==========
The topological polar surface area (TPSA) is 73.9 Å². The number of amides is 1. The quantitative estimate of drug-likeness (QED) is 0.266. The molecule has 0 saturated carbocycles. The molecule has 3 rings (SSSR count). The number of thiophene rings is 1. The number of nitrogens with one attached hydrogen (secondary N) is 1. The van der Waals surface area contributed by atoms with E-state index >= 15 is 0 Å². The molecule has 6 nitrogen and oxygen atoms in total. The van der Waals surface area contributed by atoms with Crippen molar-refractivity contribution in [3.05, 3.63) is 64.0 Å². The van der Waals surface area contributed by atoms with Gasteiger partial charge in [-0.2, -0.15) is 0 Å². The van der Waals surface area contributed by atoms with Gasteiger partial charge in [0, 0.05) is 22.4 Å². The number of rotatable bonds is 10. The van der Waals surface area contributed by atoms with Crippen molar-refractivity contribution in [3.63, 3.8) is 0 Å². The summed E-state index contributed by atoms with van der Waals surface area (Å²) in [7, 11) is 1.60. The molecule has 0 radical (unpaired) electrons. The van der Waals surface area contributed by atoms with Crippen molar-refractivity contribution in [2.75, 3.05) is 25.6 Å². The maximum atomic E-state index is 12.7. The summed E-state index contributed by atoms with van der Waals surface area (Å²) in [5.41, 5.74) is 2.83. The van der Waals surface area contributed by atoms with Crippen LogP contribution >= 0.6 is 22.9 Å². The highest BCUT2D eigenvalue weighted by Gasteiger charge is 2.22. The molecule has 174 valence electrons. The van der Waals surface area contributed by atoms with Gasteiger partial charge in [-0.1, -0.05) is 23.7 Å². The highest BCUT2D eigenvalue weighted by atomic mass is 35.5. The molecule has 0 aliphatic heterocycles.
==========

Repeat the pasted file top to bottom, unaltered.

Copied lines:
The topological polar surface area (TPSA) is 73.9 Å². The number of amides is 1. The quantitative estimate of drug-likeness (QED) is 0.266. The molecule has 0 saturated carbocycles. The molecule has 3 rings (SSSR count). The number of thiophene rings is 1. The number of nitrogens with one attached hydrogen (secondary N) is 1. The van der Waals surface area contributed by atoms with E-state index >= 15 is 0 Å². The molecule has 6 nitrogen and oxygen atoms in total. The van der Waals surface area contributed by atoms with Crippen molar-refractivity contribution in [3.05, 3.63) is 64.0 Å². The van der Waals surface area contributed by atoms with Gasteiger partial charge in [-0.2, -0.15) is 0 Å². The van der Waals surface area contributed by atoms with Gasteiger partial charge in [0, 0.05) is 22.4 Å². The number of rotatable bonds is 10. The van der Waals surface area contributed by atoms with Crippen molar-refractivity contribution in [3.63, 3.8) is 0 Å². The summed E-state index contributed by atoms with van der Waals surface area (Å²) in [7, 11) is 1.60. The molecule has 0 radical (unpaired) electrons. The van der Waals surface area contributed by atoms with Crippen molar-refractivity contribution in [2.75, 3.05) is 25.6 Å². The maximum atomic E-state index is 12.7. The summed E-state index contributed by atoms with van der Waals surface area (Å²) in [5.41, 5.74) is 2.83. The van der Waals surface area contributed by atoms with Crippen LogP contribution >= 0.6 is 22.9 Å². The highest BCUT2D eigenvalue weighted by Gasteiger charge is 2.22. The molecule has 174 valence electrons. The van der Waals surface area contributed by atoms with Gasteiger partial charge in [-0.1, -0.05) is 23.7 Å². The highest BCUT2D eigenvalue weighted by atomic mass is 35.5. The molecule has 0 aliphatic heterocycles.